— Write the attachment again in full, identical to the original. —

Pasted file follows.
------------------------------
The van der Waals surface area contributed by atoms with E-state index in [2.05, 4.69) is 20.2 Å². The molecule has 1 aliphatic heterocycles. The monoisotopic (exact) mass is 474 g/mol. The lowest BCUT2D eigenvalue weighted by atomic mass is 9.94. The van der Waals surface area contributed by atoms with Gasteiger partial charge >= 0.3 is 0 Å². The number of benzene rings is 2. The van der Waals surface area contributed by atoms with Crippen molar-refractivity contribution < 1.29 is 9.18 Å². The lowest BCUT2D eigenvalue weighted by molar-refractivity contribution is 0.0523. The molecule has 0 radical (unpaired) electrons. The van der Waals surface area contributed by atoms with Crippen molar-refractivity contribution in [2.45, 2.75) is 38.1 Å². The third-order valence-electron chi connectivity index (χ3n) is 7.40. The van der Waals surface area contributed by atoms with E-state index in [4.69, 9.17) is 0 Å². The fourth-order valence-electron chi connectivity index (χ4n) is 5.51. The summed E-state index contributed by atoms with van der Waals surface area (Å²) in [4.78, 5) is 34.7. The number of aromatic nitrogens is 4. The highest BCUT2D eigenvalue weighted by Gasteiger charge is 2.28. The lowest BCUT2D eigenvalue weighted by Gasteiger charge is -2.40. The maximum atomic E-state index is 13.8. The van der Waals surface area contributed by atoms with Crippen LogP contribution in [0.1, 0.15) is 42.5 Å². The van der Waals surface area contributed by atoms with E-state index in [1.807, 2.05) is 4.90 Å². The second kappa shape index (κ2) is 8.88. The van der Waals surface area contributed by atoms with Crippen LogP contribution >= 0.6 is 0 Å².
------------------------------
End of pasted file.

The van der Waals surface area contributed by atoms with E-state index in [2.05, 4.69) is 20.2 Å². The molecule has 1 aliphatic heterocycles. The monoisotopic (exact) mass is 474 g/mol. The lowest BCUT2D eigenvalue weighted by atomic mass is 9.94. The van der Waals surface area contributed by atoms with Gasteiger partial charge >= 0.3 is 0 Å². The number of benzene rings is 2. The van der Waals surface area contributed by atoms with Crippen molar-refractivity contribution < 1.29 is 9.18 Å². The lowest BCUT2D eigenvalue weighted by molar-refractivity contribution is 0.0523. The molecule has 0 radical (unpaired) electrons. The van der Waals surface area contributed by atoms with Crippen molar-refractivity contribution in [2.45, 2.75) is 38.1 Å². The third-order valence-electron chi connectivity index (χ3n) is 7.40. The van der Waals surface area contributed by atoms with E-state index in [4.69, 9.17) is 0 Å². The fourth-order valence-electron chi connectivity index (χ4n) is 5.51. The summed E-state index contributed by atoms with van der Waals surface area (Å²) in [4.78, 5) is 34.7. The number of aromatic nitrogens is 4. The highest BCUT2D eigenvalue weighted by Gasteiger charge is 2.28. The lowest BCUT2D eigenvalue weighted by Gasteiger charge is -2.40. The maximum atomic E-state index is 13.8. The van der Waals surface area contributed by atoms with Crippen LogP contribution in [0.1, 0.15) is 42.5 Å². The van der Waals surface area contributed by atoms with E-state index in [1.807, 2.05) is 4.90 Å². The second kappa shape index (κ2) is 8.88. The van der Waals surface area contributed by atoms with Crippen LogP contribution >= 0.6 is 0 Å².